A spate of often fiery and sometimes explosive oil train derailments in the US and Canada has turned into an argument against oil development. Because there is a political movement dedicated to ending the production, transportation and use of oil and the train derailments fit their narrative
But a SAB reader in the state legislature forwarded me a scan of a graph from the Bismarck Tribune, published in the paper’s April 24th issue, comparing oil by rail shipments to ethanol shipments. As you can see to the right, until just recently there were far more rail cars carrying ethanol than oil (the graph was created by the Associated Press based on data from the American Association of Railroads and the Renewable Fuels Association).
So why does this matter? Well, it turns out that before fiery oil train derailments were making national headlines we had fiery ethanol trail derailments.
Like this one in Ohio from 2012:
COLUMBUS, Ohio – Exploding freight cars full of ethanol made for a dramatic early morning scene in Ohio’s capital on Wednesday, but officials said the train derailment that led to a hurried evacuation of an urban neighborhood could have been much worse.
The National Transportation Safety Board dispatched a 12-person team to investigate the derailment on the Norfolk Southern Corp. tracks, which led to spectacular explosions and the burning of three tank cars each carrying 30,000 gallons of ethanol.
Explosions shook the north-central Illinois village of Tiskilwa early Friday when a freight train loaded with highly flammable ethanol crashed and ignited, sending bright orange flames jetting skyward.
Capt. Steve Haywood of the Ottawa Fire Department said the train’s tanker cars were shipping ethanol and other materials for Decatur-based corn processor Archer Daniels Midland Co. when it derailed around 2 a.m. At least six tanker cars burned, he said. No injuries were reported.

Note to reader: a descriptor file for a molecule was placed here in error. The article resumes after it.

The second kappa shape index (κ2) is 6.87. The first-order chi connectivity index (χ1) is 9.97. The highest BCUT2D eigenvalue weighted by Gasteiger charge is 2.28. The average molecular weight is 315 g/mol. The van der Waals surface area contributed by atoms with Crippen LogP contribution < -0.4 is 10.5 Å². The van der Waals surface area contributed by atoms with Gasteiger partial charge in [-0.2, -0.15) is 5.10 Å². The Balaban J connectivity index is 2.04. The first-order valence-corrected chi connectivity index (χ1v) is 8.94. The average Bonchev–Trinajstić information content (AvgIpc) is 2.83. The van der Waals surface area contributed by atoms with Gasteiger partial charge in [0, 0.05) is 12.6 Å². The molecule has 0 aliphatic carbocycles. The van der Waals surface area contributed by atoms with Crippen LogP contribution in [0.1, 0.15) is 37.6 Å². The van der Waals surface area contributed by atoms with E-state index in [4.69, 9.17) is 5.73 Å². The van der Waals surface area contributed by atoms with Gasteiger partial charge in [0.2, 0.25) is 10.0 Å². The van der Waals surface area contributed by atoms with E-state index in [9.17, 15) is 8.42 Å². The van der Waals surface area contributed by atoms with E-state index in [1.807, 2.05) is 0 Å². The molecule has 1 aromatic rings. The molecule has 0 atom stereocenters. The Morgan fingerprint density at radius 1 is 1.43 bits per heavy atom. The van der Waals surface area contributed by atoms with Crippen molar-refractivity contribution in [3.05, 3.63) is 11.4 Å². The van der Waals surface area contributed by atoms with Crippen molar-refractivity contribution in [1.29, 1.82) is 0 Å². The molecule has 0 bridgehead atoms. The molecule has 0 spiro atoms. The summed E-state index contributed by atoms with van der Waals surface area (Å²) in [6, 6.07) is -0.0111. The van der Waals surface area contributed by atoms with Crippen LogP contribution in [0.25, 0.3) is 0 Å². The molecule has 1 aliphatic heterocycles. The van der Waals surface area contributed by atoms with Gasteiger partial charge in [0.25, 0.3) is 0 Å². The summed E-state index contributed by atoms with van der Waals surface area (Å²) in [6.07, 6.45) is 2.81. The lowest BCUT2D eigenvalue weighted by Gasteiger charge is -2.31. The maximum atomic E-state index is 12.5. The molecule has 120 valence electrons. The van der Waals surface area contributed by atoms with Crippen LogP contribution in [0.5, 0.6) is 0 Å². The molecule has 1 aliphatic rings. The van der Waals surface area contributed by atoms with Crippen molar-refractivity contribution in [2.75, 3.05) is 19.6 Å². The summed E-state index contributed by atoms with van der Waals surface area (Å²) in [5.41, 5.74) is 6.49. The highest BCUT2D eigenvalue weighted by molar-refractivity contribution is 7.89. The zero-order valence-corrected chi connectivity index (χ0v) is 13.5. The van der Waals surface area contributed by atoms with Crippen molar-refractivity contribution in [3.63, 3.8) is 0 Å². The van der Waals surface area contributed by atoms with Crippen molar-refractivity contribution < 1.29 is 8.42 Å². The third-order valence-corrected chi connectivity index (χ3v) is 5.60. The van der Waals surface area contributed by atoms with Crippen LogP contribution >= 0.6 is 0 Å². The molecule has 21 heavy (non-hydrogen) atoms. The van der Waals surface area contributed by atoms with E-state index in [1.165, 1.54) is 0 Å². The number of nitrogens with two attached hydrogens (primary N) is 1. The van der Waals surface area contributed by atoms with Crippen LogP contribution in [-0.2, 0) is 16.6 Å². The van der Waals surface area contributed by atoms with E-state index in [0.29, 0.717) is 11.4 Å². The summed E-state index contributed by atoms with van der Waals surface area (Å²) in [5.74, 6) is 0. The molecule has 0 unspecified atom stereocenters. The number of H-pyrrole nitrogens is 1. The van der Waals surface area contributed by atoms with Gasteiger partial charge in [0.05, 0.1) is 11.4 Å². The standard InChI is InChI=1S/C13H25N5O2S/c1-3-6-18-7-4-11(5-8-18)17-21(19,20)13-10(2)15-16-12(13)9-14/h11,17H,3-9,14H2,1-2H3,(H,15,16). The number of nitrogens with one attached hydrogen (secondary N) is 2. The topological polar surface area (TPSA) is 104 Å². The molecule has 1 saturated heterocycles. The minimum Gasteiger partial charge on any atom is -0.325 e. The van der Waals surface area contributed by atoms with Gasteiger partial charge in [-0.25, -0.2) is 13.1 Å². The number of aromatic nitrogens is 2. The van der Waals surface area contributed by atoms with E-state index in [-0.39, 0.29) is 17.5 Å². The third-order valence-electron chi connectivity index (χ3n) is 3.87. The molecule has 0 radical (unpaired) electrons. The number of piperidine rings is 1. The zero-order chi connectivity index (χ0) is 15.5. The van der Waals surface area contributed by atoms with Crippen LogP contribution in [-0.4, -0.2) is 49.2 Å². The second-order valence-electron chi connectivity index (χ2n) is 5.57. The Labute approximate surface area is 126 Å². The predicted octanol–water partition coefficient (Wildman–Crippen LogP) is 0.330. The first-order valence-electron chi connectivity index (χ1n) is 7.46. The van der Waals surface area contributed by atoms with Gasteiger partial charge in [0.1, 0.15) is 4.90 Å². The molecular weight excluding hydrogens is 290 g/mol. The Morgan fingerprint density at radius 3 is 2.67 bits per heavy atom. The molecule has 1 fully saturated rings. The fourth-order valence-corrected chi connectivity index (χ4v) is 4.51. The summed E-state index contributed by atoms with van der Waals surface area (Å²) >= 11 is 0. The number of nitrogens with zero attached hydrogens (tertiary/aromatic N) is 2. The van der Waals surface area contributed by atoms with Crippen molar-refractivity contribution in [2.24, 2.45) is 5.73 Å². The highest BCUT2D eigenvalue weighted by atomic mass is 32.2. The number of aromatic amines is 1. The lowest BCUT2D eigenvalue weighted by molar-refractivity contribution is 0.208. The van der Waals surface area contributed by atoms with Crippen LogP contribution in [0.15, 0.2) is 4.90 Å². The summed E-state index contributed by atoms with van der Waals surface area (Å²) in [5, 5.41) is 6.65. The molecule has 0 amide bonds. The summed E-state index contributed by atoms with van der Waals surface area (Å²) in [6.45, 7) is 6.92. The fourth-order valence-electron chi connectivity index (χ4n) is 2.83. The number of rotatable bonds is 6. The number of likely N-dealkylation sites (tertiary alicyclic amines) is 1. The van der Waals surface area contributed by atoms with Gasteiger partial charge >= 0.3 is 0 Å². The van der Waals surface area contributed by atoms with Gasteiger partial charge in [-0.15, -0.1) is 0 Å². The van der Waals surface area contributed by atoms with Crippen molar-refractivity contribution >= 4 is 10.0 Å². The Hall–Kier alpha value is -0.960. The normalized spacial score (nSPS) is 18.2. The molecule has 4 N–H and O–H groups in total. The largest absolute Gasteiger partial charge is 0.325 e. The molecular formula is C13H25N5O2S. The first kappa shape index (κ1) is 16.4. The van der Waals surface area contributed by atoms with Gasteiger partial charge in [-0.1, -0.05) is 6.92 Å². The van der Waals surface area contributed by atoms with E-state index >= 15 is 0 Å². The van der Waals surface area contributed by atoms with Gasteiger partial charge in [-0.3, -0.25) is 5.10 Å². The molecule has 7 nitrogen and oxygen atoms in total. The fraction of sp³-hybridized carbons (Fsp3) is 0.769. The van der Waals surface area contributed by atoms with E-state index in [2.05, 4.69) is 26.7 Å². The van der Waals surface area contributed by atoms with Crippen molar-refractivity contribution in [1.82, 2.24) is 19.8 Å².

“It was the tallest thing in town,” 19-year-old Dylan Carlson said of the flames, which he recorded from his home about four blocks away.
I could cite more examples, but I think you get the idea. But here’s the thing: When it was ethanol trains derailing and exploding, I don’t remember any national outcry to slow the production of ethanol. Something that, unlike oil, is actually driven by government subsidies and mandates.
Oil is produced because people want to use it. Ethanol is produced because the government subsidizes it, and mandates its use.
Of course, all that is beside the point. It’s not ethanol or oil that’s causing trains to derail, and it’s not the ethanol or oil that’s causing the tanks they’re hauled in to rupture. The problem, to put it bluntly, is the tank.
…safety advocates are sounding a warning over the type of rail car commonly used to transport products like crude oil and ethanol. They may have some serious safety flaws. …
The DOT-111 has been called the “workhorse” of the American tanker car fleet. These non-pressure tanks make up roughly 69 percent of U.S. tank cars according to National Transportation Safety Board. They have been in use for decades and are recognizable for their soda can shape.
But five times in 20 years, the NTSB has warned the DOT-111’s design is unsafe.
Specifically, in collisions and derailments their steel shell is vulnerable to puncture, fittings on top can rupture on impact, and the tanker’s ends are prone to damage.
There is currently a lot of finger-pointing going on between the federal government and the rail/energy industries over the flammability of Bakken crude oil. But that’s a distraction. Ethanol, as evidence by the aforementioned explosive train derailments, is every bit as flammable.
Which isn’t a criticism of ethanol. The problem is not ethanol, and it’s not oil either. It’s the DOT-111 tanker car that has been identified as a problem for decades but not fixed or replaced.
Americans – especially those of us living in communities along the rail lines – are rightfully worried about these train derailments. And some, for political reasons, want to twist that worry into opposition to energy development. But the real problem – the problem that has been unfixed for more than two decades – is a faulty rail car.